2. Flexible Awareness

Mindfulness helps train us to take command of our awareness so that we can shift our attention from depressing or angry thoughts to more positive ones with greater ease.


3. Self Awareness

Mindfulness trains us to become aware of what is going on inside of us and how our inner world of thoughts and feelings is reacting to the events that are taking place in the world around us. When we develop this kind of awareness, we become more aware of inner disturbances if they arise, and therefore more able to take steps to maintain a positive outlook if they do. Often, stress and anxiety build up over a period of time because we are not paying attention to what is going on the inside; in our bodies and our minds.


4. Non Reactivity

Through mindfulness, and especially through the practice of mindfulness meditation, we learn to observe our thoughts and feelings and any environmental circumstances with a more detached outlook. We learn to control the things we can control, accept the things we can't control and gain the wisdom to know the difference.


5. Mindfulness leads to a strengthening of your ability to concentrate, and a dramatic stress reduction.

Through the practice of mindfulness, we can experience a greater sense of wholeness and aliveness, even during seemingly mundane moments in life, and we can find that our mind begins to disentangle itself from negative thoughts, negative reactions and negative judgements.


As for learner drivers, they might not be 'into' mindfulness. Indeed they may not even know what it is (although the tides are turning on that front). They will however gain all the benefits through having an Approved Driving Instructor (ADI) who has integrated Mindfulness into their lives and their work.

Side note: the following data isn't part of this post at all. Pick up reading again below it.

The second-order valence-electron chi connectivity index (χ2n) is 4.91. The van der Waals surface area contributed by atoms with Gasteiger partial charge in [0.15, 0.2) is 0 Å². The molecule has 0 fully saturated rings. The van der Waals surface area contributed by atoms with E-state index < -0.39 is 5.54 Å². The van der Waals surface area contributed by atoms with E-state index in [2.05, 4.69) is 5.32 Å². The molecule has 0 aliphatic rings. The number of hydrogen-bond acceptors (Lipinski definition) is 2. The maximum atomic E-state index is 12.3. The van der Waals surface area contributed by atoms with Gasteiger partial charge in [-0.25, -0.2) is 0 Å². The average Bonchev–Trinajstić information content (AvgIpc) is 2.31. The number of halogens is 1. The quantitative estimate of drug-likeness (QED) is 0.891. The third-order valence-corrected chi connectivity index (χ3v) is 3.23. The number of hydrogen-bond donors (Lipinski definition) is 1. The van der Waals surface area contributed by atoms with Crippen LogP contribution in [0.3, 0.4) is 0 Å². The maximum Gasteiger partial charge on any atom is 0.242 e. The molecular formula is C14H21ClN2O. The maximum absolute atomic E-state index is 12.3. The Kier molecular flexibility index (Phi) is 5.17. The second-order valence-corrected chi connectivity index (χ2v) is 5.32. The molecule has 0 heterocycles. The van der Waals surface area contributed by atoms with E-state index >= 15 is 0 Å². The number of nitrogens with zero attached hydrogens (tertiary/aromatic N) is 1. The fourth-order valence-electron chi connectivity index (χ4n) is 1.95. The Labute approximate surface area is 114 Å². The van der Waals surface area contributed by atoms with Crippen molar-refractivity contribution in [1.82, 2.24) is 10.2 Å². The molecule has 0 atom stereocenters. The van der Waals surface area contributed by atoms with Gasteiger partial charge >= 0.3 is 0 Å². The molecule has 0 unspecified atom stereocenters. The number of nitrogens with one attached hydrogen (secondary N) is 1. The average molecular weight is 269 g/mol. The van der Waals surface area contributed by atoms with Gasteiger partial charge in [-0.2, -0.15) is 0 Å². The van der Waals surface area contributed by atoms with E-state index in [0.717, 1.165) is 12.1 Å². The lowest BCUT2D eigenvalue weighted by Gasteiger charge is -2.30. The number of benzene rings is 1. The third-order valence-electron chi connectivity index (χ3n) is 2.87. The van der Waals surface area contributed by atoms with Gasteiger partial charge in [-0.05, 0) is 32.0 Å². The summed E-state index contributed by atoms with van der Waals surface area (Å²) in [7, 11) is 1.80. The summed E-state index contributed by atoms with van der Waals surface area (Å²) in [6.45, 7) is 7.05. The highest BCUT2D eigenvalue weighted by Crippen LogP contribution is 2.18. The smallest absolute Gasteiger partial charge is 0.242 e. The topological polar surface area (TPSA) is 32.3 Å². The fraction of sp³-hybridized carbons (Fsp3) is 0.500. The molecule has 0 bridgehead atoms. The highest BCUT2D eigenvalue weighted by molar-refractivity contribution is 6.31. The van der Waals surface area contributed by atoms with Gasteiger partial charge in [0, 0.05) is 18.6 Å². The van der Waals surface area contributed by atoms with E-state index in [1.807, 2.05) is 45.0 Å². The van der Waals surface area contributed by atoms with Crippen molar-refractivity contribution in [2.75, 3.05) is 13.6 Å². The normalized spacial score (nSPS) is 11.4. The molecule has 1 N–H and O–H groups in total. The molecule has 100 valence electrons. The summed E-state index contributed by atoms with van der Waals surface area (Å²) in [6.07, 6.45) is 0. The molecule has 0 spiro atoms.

Some of the driving instructors who have taken the course Mindfulness and Compassion for Driver and Rider Trainers have reported that it made them better instructors. They not only enjoy the benefits for themselves but they enjoy how they can introduce Mindfulness practices into their lessons with a bit of creativity and 'thinking out of the box' – sometimes without ever using the word 'Mindfulness'.


Through Mindfulness and Compassion, we can offer support to pupils with anxiety by understanding exactly what's going on 'under the bonnet', inside the brain. We can learn techniques which trigger the body's natural soothing system – the opposite of the fight, flight or freeze fear response. How many times have we witnessed drivers holding their breath?


We can guide drivers through recognising and meeting their triggers. This might be things such as road rage, self-judgement or self-criticism, inability to accept the actions of others or a sense of entitlement and the difficulties that can arise for instructors who have pupils who do not perceive themselves as ever doing any wrong!


All of this is gained with a deeper sense of kindness and compassion for ourselves and the people we meet in our lives.


Why not stop what you doing right now and notice where you are holding your tongue in your mouth, whether there is tension in your jaw or shoulders – breathe into the abdomen through the nose and then breathe out slowly through the mouth, with a sense of letting go. Notice how it feels.


Last night we saw the concluding Session of our third course in Mindfulness and Compassion for Driver and Rider Trainers. Again I heard someone pipe up, “I'm gonna miss you all”. But actually, it's just the beginning and the invitation for developing practice alongside me is always there.


Such a privilege to share this valuable work.


Feel free to message me if you'd like to learn more about how a Mindfulness practice could help you in your work and your private life.